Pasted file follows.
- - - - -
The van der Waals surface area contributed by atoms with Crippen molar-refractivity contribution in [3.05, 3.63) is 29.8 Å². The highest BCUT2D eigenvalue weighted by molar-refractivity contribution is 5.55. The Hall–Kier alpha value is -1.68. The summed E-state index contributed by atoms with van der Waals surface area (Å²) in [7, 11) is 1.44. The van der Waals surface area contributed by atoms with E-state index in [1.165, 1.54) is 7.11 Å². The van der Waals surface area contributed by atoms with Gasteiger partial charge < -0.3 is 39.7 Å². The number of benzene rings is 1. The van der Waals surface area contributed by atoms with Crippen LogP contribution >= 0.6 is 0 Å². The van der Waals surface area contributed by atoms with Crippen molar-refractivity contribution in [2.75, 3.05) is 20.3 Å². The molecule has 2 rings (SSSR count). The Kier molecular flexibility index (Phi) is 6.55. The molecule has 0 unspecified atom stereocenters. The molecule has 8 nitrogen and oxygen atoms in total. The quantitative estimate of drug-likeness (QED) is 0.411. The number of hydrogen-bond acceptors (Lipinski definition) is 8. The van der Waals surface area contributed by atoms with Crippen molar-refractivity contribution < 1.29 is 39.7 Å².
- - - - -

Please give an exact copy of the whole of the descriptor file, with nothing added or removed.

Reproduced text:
The van der Waals surface area contributed by atoms with Crippen molar-refractivity contribution in [3.05, 3.63) is 29.8 Å². The highest BCUT2D eigenvalue weighted by molar-refractivity contribution is 5.55. The Hall–Kier alpha value is -1.68. The summed E-state index contributed by atoms with van der Waals surface area (Å²) in [7, 11) is 1.44. The van der Waals surface area contributed by atoms with E-state index in [1.165, 1.54) is 7.11 Å². The van der Waals surface area contributed by atoms with Gasteiger partial charge < -0.3 is 39.7 Å². The number of benzene rings is 1. The van der Waals surface area contributed by atoms with Crippen LogP contribution >= 0.6 is 0 Å². The van der Waals surface area contributed by atoms with Crippen molar-refractivity contribution in [2.75, 3.05) is 20.3 Å². The molecule has 2 rings (SSSR count). The Kier molecular flexibility index (Phi) is 6.55. The molecule has 0 unspecified atom stereocenters. The molecule has 8 nitrogen and oxygen atoms in total. The quantitative estimate of drug-likeness (QED) is 0.411. The number of hydrogen-bond acceptors (Lipinski definition) is 8. The van der Waals surface area contributed by atoms with Crippen molar-refractivity contribution < 1.29 is 39.7 Å².